Matt Webber (University of Notre Dame)


Location: 127 Nieuwland Science Hall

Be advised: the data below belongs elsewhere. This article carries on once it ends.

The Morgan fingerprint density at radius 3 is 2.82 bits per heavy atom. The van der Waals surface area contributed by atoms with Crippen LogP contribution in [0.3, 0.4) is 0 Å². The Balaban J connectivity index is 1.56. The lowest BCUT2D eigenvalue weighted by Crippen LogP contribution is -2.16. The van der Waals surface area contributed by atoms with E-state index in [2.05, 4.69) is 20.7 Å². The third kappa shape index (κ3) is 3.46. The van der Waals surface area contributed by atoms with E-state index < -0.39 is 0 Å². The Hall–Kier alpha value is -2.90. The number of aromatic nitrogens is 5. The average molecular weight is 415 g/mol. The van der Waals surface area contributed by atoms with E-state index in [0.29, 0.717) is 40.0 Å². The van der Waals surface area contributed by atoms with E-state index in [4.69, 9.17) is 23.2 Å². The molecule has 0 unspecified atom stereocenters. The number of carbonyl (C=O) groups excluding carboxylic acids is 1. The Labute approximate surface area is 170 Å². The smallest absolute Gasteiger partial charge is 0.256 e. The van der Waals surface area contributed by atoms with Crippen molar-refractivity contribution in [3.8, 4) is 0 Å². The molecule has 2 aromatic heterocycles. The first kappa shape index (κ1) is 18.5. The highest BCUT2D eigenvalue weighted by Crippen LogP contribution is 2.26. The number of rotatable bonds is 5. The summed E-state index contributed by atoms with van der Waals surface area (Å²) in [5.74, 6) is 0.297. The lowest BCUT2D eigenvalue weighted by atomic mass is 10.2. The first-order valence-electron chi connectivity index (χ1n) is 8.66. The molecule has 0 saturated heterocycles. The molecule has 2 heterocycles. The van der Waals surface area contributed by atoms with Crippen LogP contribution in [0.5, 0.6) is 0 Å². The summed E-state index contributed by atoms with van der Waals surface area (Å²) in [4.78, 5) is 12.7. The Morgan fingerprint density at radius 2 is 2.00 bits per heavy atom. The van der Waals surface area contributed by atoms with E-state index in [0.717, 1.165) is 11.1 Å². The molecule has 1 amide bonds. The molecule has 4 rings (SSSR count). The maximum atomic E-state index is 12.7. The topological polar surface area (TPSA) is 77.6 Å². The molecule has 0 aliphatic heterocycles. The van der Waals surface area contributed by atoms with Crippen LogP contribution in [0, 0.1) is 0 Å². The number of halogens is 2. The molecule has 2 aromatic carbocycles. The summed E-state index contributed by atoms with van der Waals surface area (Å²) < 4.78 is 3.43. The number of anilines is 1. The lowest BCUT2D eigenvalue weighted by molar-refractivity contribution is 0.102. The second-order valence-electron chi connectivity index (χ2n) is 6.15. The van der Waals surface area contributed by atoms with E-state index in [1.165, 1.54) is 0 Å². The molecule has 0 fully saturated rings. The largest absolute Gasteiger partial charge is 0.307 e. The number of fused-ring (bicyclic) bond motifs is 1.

Abstract:  Using principles from supramolecular chemistry – that is, “chemistry beyond the molecule” – it is possible to create systems rationally designed at the molecular level that can address complexities associated with the deficiencies and dynamics of disease. The biological relevance of peptides, and the ability to precisely engineer supramolecular interactions through directional assembly and organized hydrogen bonding, enables the generation of platforms that can be utilized as functional therapeutic materials. These bio-inspired materials interface with biology and physiology in a mimetic and active way. Self-assembling peptides can be used to present potent bioactive signals at high density to mimic the function of angiogenic growth factors, or to prepare favorable niches for stem and progenitor cell therapeutics. Molecular interactions can additionally be leveraged to alter therapeutic dynamics and afford aspects of biologically relevant sensing in molecularly engineered protein therapies. Diabetes, and the complexities associated with glycemic control, present a significant engineering constraint in the design of therapies to recapitulate and replace the dynamics of native insulin signaling. Through covalent modification of insulin with molecular recognition motifs and aliphatic groups, the kinetics of insulin activity can be modulated by glucose-mediated dynamic covalent interactions, resulting in biomimetic insulin therapy. Alternatively, precise supramolecular host-guest interactions can be used to tune both the stability and activity of a broad suite of biopharmaceuticals, including insulin. In sum, these findings point to a new era of rationally engineered therapies rooted in predictable, biomimetic, tunable, and dynamic supramolecular interactions.

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